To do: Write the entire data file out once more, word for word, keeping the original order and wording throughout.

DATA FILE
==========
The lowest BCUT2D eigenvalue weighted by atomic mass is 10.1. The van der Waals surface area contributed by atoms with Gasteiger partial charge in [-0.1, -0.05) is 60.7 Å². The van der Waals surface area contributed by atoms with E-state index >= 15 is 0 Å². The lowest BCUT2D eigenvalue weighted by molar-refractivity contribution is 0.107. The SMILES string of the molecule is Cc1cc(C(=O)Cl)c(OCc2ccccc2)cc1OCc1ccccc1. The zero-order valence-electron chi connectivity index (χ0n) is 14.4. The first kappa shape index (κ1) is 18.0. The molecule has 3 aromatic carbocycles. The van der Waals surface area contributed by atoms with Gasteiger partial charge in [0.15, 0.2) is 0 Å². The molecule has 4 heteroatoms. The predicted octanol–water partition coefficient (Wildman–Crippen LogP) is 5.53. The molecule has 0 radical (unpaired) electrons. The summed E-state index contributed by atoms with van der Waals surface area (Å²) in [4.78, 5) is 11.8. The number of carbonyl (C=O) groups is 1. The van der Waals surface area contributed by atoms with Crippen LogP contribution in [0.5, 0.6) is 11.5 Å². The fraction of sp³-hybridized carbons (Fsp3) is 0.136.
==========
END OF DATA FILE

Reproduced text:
The lowest BCUT2D eigenvalue weighted by atomic mass is 10.1. The van der Waals surface area contributed by atoms with Gasteiger partial charge in [-0.1, -0.05) is 60.7 Å². The van der Waals surface area contributed by atoms with E-state index >= 15 is 0 Å². The lowest BCUT2D eigenvalue weighted by molar-refractivity contribution is 0.107. The SMILES string of the molecule is Cc1cc(C(=O)Cl)c(OCc2ccccc2)cc1OCc1ccccc1. The zero-order valence-electron chi connectivity index (χ0n) is 14.4. The first kappa shape index (κ1) is 18.0. The molecule has 3 aromatic carbocycles. The van der Waals surface area contributed by atoms with Gasteiger partial charge in [0.15, 0.2) is 0 Å². The molecule has 4 heteroatoms. The predicted octanol–water partition coefficient (Wildman–Crippen LogP) is 5.53. The molecule has 0 radical (unpaired) electrons. The summed E-state index contributed by atoms with van der Waals surface area (Å²) in [4.78, 5) is 11.8. The number of carbonyl (C=O) groups is 1. The van der Waals surface area contributed by atoms with Crippen LogP contribution in [0.5, 0.6) is 11.5 Å². The fraction of sp³-hybridized carbons (Fsp3) is 0.136.